Tehran has urged the United Nations to adopt expeditious mechanisms aimed at facilitating the shipment of Iranian humanitarian aid to war-torn Yemen.
Gholam-Ali Khoshroo, Iran’s ambassador and permanent representative to the UN, made the remarks on Monday in a meeting with the world body’s Undersecretary General for Humanitarian Affairs and Emergency Relief Coordinator Stephen O’Brien.
The meeting was focused on a letter by Iranian Foreign Minister Mohammad Javad Zarif to UN Secretary General Ban Ki-moon, in which he urged the world body to help the implementation of the Iranian Red Crescent Society’s proposal to send humanitarian aid to the Yemeni capital, Sana’a, after a Saudi air raid killed over 140 civilians and wounded over 520 others during a funeral there.
In the letter, Zarif had also expressed “shock and disgust” over the October 9 massacre.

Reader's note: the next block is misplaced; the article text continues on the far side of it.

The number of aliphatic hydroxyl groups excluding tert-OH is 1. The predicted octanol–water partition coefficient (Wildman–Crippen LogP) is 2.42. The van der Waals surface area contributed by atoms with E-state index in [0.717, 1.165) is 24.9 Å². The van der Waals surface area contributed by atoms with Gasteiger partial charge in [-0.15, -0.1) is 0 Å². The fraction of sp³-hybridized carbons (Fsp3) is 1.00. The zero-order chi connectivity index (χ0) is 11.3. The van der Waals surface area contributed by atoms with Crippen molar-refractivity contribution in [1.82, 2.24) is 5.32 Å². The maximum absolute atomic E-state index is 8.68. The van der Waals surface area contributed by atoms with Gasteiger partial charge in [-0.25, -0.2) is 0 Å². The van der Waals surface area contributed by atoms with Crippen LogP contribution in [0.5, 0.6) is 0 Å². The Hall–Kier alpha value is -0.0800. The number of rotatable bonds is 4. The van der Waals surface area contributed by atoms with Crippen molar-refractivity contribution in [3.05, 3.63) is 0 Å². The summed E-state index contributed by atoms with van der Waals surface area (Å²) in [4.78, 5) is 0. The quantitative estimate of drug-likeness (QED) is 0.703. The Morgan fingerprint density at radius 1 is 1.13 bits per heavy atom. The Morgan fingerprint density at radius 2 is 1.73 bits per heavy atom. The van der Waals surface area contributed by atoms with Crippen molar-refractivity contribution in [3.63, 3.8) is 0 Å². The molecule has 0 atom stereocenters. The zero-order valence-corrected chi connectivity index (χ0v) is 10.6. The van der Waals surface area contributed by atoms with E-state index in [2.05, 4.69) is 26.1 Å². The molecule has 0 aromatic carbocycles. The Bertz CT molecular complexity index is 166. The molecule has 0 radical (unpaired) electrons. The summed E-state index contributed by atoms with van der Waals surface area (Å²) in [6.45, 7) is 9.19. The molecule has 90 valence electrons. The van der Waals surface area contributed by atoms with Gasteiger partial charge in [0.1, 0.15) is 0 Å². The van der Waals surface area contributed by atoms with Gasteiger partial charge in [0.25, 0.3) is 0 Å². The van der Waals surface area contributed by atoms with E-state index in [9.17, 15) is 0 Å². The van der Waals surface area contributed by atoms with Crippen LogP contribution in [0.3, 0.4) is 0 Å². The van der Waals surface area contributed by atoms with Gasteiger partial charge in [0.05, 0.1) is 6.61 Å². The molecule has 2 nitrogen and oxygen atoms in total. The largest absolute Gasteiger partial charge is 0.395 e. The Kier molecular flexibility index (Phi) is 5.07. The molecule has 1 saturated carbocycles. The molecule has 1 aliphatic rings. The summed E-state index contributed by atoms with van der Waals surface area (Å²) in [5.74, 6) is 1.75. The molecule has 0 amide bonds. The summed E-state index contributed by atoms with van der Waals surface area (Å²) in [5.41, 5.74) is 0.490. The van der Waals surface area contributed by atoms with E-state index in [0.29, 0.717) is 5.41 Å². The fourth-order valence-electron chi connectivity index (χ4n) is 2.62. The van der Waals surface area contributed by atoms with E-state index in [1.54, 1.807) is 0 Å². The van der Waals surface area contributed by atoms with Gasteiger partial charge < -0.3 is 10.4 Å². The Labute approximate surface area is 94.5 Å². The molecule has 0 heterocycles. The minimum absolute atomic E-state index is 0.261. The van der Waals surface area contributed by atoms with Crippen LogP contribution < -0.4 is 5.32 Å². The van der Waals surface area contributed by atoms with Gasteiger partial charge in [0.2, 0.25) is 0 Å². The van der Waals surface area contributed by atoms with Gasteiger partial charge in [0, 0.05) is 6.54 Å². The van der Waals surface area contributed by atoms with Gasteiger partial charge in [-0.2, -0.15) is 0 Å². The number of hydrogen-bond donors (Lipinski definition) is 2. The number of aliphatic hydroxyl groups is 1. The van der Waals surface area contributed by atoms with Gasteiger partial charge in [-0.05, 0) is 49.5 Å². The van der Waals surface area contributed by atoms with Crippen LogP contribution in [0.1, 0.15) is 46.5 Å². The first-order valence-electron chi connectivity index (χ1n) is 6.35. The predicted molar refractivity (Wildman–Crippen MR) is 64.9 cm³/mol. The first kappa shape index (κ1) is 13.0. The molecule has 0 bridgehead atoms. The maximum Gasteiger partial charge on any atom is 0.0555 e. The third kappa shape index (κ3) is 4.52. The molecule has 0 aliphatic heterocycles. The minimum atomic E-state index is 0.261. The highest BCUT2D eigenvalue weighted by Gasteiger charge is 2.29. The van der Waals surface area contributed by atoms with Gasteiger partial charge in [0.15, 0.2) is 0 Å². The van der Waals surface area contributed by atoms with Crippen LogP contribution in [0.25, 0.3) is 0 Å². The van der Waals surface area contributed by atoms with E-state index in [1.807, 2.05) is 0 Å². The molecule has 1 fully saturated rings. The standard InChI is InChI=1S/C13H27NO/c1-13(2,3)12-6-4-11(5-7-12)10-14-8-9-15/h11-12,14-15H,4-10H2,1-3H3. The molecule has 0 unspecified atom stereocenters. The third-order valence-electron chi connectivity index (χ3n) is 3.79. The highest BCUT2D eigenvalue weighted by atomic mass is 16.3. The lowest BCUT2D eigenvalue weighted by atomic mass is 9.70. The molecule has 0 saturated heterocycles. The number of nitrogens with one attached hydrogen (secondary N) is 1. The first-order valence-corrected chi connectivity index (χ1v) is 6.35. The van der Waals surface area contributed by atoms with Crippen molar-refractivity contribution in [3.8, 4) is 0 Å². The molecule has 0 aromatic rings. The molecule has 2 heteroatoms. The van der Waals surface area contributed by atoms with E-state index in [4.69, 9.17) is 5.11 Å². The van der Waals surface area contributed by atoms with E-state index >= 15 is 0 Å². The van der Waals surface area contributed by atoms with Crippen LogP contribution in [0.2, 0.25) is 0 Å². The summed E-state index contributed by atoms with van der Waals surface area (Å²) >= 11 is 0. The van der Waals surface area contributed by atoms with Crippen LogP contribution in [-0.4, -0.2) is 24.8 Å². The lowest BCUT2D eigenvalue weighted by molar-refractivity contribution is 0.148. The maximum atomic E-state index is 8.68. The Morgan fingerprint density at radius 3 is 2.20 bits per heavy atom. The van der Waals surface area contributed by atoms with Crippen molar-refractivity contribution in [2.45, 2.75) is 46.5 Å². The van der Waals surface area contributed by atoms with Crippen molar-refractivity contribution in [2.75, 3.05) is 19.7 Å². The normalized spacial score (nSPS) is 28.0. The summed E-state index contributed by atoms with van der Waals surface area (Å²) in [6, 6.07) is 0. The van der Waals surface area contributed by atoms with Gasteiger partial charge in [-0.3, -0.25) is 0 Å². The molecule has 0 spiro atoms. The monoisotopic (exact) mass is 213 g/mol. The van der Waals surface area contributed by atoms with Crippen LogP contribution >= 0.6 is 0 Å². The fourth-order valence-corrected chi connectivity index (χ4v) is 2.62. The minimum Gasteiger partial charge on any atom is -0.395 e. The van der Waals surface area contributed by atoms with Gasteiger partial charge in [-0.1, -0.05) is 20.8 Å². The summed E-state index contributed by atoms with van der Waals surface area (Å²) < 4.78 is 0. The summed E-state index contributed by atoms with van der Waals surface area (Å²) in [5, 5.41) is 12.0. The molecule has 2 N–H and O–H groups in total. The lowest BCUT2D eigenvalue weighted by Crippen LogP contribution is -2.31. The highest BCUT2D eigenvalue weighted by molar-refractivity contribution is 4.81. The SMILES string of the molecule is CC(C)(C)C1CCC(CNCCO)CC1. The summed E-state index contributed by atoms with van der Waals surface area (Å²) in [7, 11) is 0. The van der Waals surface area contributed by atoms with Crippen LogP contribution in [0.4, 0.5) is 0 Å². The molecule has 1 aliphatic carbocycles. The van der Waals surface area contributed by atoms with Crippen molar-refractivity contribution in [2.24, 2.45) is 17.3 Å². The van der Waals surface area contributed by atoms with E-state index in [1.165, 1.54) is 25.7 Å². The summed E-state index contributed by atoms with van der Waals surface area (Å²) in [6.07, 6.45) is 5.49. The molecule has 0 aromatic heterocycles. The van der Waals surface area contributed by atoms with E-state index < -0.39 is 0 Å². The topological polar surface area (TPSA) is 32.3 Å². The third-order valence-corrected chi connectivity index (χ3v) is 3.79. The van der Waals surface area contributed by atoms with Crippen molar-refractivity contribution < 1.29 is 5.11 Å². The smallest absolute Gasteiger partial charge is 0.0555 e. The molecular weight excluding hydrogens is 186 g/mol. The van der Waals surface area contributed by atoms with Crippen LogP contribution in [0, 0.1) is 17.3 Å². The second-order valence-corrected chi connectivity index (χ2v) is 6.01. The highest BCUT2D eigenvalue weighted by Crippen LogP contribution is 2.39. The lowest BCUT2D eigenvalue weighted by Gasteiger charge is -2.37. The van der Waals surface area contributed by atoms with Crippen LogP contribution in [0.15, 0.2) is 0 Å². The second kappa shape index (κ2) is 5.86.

During the talks, Khoshroo further said many of those injured in the air raid are in critical condition, warning that any delay in the provision of medical services to the injured would lead to a rise in the number of fatalities.
Iran wants the United Nations to help pave the way for the dispatch of the Islamic Republic’s relief aid to Yemen and the transfer of the injured to Iranian hospitals for treatment, the Iranian diplomat emphasized.
O’Brien, in turn, said the bulk of international aid is transferred to Yemen through a UN-established mechanism and on the back of coordination with the Saudi forces at war against the country.
Past experience has, however, proven such coordination for aerial transfer of aid to be difficult and complicated, the UN official added.
The death toll from the airstrike was one of the largest from a single incident since March 2015, when the Riyadh regime began its deadly campaign to crush the Yemeni Houthi Ansarullah movement and their allies and bring back to power the former Yemeni government, a close ally of the kingdom.
The offensive has so far left more than 10,000 people dead.
Meanwhile, speaking to reporters on Monday, UN Spokesman Stephane Dujarric also said the UN chief is reviewing Zarif’s message.
He said UN officials want humanitarian aid to cross into Yemen with no obstacles, “unfortunately, though, this is not possible at the moment.”